South Africa does not seek IMF support – Lagarde

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IMF managing director Christine Lagarde says South Africa is not seeking loans from the institution, and nor did the issue come up in any meetings during her whistle-stop tour through South Africa today.

“I am not here to discuss any form of financial support and it did not get raised,” said Lagarde, after meeting President Cyril Ramaphosa and South African Reserve Bank governor Lesetja Kganyago as part of her tour of several African countries this week.

South Africa’s anti-corruption drive got a thumbs-up from the IMF, while Lagarde warned that the Ramaphosa administration’s reforms would take time to implement.

“There is a gap between high expectations and the inevitable slow delivery of change, given the vested interests and rent-seeking communities you need to disrupt a little bit,” said Lagarde.


‘A lot of hard work’

She added: “The timing is not instant, and gratification cannot be like ticking off an application. It takes a lot of hard work.” The IMF delegation had been enthused with the focus on governance and the potential to unleash growth, she said.

Ramaphosa and Lagarde agreed that South Africa’s youth unemployment rate was a growth impediment and that getting young people into the job market through the correct education policies would be the strongest driver of growth.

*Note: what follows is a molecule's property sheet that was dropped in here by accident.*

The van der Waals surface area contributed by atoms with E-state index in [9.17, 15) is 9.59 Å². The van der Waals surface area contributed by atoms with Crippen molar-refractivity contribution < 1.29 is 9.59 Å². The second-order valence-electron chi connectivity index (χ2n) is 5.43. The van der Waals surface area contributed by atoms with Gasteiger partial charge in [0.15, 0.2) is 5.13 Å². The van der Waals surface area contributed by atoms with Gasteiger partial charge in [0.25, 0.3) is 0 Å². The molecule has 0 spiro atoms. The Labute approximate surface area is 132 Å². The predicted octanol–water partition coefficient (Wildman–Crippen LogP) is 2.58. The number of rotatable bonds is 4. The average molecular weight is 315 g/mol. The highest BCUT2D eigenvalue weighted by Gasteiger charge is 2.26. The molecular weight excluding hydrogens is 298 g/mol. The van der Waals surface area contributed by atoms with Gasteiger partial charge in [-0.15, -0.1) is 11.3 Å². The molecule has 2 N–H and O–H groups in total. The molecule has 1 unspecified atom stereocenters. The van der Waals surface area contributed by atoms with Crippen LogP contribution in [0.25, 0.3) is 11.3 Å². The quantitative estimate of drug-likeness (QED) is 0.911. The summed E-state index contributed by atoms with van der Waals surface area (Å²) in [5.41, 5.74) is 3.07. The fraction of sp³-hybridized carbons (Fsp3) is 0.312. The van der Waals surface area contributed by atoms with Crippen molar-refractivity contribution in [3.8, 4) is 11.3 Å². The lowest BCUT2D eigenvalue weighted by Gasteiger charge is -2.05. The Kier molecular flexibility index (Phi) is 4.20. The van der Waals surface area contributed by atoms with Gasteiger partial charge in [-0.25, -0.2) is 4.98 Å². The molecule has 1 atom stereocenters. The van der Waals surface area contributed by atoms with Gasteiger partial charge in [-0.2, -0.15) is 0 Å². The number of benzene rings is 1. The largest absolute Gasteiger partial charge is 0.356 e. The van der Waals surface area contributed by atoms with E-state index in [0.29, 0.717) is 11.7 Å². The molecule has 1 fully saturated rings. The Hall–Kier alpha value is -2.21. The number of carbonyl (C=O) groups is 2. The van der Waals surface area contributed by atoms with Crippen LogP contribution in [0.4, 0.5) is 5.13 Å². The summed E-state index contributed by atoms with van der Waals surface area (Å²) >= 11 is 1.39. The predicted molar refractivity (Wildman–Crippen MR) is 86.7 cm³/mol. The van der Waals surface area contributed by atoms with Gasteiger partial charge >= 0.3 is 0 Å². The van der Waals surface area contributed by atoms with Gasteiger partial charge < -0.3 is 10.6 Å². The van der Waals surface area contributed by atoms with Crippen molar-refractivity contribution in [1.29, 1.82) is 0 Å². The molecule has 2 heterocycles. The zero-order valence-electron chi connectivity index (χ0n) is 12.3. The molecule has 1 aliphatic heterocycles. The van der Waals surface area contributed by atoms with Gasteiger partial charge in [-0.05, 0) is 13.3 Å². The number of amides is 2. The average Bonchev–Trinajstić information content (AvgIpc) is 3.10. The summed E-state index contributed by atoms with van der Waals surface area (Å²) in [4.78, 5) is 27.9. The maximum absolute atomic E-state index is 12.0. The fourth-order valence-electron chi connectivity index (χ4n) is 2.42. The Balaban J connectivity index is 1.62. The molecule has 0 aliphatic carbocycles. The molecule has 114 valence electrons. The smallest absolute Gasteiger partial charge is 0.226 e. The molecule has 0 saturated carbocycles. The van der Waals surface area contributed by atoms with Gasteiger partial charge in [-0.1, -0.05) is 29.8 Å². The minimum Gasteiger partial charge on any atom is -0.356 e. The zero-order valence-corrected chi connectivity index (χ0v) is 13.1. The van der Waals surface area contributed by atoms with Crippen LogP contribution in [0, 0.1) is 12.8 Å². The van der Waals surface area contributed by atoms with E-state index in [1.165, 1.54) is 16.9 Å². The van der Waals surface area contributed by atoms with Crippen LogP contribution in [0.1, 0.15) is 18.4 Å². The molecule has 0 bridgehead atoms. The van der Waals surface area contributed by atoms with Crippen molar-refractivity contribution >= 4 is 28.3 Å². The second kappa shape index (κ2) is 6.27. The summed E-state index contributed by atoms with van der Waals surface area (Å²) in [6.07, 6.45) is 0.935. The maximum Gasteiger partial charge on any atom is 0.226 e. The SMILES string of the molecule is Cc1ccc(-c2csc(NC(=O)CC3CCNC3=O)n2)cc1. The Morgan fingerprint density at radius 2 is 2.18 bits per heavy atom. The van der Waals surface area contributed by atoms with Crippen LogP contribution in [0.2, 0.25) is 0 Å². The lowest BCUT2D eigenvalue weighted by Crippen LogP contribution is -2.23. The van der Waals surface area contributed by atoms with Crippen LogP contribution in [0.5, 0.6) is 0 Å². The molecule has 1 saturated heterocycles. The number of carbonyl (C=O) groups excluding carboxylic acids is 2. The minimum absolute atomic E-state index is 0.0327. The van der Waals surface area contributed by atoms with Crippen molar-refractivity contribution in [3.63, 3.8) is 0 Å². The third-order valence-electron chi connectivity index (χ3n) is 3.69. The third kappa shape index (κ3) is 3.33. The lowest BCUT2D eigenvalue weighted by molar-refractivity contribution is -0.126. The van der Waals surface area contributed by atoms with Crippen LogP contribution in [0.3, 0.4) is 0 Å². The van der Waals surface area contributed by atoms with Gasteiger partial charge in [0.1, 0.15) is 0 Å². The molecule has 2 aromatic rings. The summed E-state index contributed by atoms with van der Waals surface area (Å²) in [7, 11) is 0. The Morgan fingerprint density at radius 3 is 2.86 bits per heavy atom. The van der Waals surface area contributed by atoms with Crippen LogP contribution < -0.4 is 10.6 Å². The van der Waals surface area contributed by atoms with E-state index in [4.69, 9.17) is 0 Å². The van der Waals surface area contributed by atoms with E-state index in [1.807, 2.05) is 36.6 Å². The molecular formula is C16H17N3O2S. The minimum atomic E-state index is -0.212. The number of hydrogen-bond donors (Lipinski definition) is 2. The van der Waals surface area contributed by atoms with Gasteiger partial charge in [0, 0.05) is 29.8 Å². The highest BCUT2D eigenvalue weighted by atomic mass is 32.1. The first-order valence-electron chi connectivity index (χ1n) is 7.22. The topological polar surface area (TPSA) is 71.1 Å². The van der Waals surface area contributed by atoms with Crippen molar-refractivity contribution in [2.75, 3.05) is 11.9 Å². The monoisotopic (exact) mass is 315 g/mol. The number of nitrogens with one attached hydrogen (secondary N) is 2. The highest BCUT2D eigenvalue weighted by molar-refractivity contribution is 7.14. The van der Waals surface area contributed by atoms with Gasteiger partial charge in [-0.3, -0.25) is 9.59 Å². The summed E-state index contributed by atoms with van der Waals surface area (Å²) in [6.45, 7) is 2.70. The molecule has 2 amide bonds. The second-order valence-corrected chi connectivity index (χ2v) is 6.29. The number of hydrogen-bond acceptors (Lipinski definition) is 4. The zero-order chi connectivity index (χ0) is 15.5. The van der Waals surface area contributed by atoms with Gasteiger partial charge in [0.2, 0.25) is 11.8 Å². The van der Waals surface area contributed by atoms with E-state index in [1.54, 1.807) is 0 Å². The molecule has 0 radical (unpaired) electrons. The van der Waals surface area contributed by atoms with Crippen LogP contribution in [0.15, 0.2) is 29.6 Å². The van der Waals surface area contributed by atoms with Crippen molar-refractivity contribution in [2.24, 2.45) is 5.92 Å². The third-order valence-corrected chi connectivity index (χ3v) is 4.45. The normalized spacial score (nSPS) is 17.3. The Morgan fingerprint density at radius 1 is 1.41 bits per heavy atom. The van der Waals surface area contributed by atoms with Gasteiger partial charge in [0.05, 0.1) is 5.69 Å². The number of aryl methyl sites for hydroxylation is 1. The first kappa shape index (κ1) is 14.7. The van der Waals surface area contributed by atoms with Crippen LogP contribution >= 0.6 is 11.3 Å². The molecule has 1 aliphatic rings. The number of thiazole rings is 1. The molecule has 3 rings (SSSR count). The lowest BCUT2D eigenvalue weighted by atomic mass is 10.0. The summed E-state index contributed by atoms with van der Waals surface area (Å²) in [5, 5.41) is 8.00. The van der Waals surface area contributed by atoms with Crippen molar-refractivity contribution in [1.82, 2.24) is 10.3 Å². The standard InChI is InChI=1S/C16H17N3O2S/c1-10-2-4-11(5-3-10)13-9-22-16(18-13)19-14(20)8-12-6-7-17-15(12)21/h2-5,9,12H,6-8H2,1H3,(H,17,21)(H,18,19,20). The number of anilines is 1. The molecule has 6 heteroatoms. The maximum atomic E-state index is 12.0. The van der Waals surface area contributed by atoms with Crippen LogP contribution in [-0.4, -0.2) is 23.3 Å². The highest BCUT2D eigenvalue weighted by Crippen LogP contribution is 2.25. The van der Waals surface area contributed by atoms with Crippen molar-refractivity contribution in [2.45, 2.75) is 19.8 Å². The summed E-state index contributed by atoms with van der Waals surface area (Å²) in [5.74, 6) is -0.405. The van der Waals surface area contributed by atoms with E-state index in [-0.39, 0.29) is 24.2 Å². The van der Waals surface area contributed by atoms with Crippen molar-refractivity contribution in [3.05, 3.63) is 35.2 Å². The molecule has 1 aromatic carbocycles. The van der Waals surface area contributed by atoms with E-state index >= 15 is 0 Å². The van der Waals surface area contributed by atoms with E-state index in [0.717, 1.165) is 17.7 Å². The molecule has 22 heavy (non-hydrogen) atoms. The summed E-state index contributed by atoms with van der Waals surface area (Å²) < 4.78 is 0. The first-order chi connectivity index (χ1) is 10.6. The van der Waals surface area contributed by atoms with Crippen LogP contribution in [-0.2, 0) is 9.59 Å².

The Youth Unemployment Service (YES) says there are three million young people in South Africa who are not in work or in training.  The YES is a joint venture between government and the private sector to place interns into workplaces to improve their chances of staying in the economy. 

Not enough competition

“There is not enough competition (in the economy) and there are prices that could certainly be lowered. The issue of concentration in the industry at large of products and services (is significant),” said Lagarde.  The IMF managing director said she would offer technical support to South Africa to deal with economic concentration. 

Lagarde’s briefing was diplomatic. She steered away from making a judgement on whether or not South Africa could evade a ratings downgrade, and on how the country might deal with the pressure that Eskom is placing on the economy. 

South Africa is hanging onto its investment grade rating by a whisker, as Moody’s is the only one of the three global rating agencies which have the country on investment grade. 

While land reform in general – and land expropriation without compensation in particular – have been the biggest global talking points this year, Lagarde said she appreciated the symbolic value associated with the project, as explained to her by Ramaphosa. 

“We have a few ideas on how to make that principle effective and well-accepted.  We appreciate the costs-benefits analysis brought to bear (on land expropriation without compensation),” said Lagarde, who is jetting back out to Washington on Thursday.